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Not a Good Look for Arkansas (Editorial)

2 min read

The state got some negative attention last week when Gov. Sarah Huckabee Sanders signed House Bill 1410, eliminating a work permit requirement for children under 16.

Headlines blared “Arkansas governor signs bill rolling back child labor protections” and “Arkansas Gov. Sanders signs law loosening child labor protections.”

There’s nothing inherently wrong with teenagers working, as long as they’re safe, their parents approve and work doesn’t interfere with their education. Work during one’s teen years can teach the essential skills of punctuality, reliability, cooperation and hard work, “soft skills” that employers often say are lacking.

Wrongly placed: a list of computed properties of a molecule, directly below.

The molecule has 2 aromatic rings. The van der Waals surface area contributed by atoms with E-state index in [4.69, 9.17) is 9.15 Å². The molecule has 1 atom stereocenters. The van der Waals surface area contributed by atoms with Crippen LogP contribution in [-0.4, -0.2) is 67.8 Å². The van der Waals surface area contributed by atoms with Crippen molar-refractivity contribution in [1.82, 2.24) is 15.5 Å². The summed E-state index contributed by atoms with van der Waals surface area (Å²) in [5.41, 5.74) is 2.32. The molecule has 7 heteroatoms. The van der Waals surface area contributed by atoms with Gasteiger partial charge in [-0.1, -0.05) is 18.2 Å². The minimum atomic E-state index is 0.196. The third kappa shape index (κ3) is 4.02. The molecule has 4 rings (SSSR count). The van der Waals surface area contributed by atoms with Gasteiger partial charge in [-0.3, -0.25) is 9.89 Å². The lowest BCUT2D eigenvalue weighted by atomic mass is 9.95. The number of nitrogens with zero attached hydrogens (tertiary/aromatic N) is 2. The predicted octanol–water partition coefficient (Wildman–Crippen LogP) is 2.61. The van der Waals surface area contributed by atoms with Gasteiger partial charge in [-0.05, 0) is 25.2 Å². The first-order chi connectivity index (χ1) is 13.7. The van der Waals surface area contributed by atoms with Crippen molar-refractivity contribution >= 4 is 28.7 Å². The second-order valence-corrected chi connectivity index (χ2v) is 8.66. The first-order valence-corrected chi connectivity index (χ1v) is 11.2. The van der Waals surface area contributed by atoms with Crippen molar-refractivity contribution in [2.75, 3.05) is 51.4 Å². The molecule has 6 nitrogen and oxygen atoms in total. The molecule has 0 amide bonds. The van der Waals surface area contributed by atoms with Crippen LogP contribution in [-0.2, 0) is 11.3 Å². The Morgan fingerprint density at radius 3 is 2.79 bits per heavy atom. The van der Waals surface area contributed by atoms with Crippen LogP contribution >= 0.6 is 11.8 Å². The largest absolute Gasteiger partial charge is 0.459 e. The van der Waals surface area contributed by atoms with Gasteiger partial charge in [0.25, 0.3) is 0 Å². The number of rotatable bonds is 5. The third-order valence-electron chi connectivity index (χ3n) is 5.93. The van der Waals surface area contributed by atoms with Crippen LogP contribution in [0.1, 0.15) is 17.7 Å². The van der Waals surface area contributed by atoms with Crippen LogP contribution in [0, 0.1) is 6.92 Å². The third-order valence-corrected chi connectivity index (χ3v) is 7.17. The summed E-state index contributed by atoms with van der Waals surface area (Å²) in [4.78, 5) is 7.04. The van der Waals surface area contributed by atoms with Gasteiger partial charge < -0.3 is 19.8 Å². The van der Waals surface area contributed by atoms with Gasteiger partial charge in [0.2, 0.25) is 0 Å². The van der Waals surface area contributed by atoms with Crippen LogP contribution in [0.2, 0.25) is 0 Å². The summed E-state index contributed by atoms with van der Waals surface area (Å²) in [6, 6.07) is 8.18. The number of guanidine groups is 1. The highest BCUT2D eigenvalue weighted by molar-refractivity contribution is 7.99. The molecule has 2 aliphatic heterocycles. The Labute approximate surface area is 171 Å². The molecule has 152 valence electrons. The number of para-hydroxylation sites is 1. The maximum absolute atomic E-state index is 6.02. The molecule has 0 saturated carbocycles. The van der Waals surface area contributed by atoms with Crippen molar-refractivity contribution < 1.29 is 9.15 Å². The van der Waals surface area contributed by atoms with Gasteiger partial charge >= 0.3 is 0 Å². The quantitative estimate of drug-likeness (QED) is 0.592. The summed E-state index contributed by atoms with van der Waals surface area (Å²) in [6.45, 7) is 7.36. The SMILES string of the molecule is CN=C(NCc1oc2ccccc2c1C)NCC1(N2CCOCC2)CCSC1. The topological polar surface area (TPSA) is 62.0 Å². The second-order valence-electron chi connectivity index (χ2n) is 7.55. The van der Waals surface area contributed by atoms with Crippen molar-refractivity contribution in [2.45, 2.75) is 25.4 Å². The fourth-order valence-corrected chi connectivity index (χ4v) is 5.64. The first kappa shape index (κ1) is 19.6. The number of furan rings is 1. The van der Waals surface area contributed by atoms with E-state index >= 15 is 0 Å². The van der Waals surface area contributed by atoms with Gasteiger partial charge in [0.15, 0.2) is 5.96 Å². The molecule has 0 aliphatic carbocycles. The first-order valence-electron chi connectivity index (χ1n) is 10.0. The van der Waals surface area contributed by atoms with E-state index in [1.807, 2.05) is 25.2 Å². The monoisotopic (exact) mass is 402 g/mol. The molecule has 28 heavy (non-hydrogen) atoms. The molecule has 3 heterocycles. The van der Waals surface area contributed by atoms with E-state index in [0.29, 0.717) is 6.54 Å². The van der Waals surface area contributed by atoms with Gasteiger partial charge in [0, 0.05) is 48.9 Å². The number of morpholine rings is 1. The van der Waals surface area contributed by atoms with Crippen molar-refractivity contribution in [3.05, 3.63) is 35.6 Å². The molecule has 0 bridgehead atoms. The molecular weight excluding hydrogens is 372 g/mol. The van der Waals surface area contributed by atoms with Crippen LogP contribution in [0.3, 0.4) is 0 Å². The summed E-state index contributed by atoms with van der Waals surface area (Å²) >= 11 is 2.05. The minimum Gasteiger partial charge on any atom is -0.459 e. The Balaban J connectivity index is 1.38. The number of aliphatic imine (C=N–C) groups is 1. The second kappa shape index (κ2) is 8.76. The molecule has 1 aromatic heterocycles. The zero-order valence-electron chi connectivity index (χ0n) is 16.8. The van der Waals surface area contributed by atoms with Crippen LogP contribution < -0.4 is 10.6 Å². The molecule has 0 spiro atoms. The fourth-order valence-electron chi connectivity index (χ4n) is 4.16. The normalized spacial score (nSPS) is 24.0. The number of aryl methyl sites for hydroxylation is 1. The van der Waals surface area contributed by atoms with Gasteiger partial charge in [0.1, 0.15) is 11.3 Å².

And in a tight labor market, employers — particularly those in the hospitality sectors like restaurants — can find good workers in teenagers.

But requiring children who are 14 or 15 to provide proof of age, permission from a parent or guardian and employer details, including a job description and the signature of an owner or manager of the business, is not overly onerous. 

“We just think this is a solution looking for a problem,” Randy Zook, Arkansas State Chamber of Commerce president and CEO, told Arkansas Business’ Lara Farrar.

The timing is also — how shall we say this? — unfortunate, coming as it does “against the backdrop of a $1.5 million fine the U.S. Department of Labor slapped on a slaughterhouse cleaning service that illegally employed at least 102 children in hazardous conditions in more than a dozen meat processing plants, including two in Arkansas,” Farrar reported.

Most parents do what’s right by their children, but not all. Nor do all employers do what’s right by their workers.

But HB1410 is now Act 195 of 2023, and we can only hope that no children are exploited because it was enacted.

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